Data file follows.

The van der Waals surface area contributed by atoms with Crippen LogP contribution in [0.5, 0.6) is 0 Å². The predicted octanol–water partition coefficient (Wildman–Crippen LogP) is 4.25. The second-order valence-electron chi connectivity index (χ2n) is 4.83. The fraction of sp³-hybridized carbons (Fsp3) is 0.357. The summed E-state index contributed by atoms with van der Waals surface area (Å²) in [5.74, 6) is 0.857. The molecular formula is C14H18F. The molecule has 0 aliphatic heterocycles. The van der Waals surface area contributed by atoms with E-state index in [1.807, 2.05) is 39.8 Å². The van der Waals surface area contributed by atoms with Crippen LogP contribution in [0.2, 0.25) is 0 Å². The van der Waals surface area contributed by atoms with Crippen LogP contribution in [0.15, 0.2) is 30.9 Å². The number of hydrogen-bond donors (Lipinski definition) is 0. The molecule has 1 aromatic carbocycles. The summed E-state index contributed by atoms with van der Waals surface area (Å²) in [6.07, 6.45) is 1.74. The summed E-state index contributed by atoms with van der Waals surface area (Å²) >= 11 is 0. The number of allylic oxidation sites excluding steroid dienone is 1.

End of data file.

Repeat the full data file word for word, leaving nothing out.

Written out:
The van der Waals surface area contributed by atoms with Crippen LogP contribution in [0.5, 0.6) is 0 Å². The predicted octanol–water partition coefficient (Wildman–Crippen LogP) is 4.25. The second-order valence-electron chi connectivity index (χ2n) is 4.83. The fraction of sp³-hybridized carbons (Fsp3) is 0.357. The summed E-state index contributed by atoms with van der Waals surface area (Å²) in [5.74, 6) is 0.857. The molecular formula is C14H18F. The molecule has 0 aliphatic heterocycles. The van der Waals surface area contributed by atoms with E-state index in [1.807, 2.05) is 39.8 Å². The van der Waals surface area contributed by atoms with Crippen LogP contribution in [0.2, 0.25) is 0 Å². The van der Waals surface area contributed by atoms with Crippen LogP contribution in [0.15, 0.2) is 30.9 Å². The number of hydrogen-bond donors (Lipinski definition) is 0. The molecule has 1 aromatic carbocycles. The summed E-state index contributed by atoms with van der Waals surface area (Å²) in [6.07, 6.45) is 1.74. The summed E-state index contributed by atoms with van der Waals surface area (Å²) >= 11 is 0. The number of allylic oxidation sites excluding steroid dienone is 1.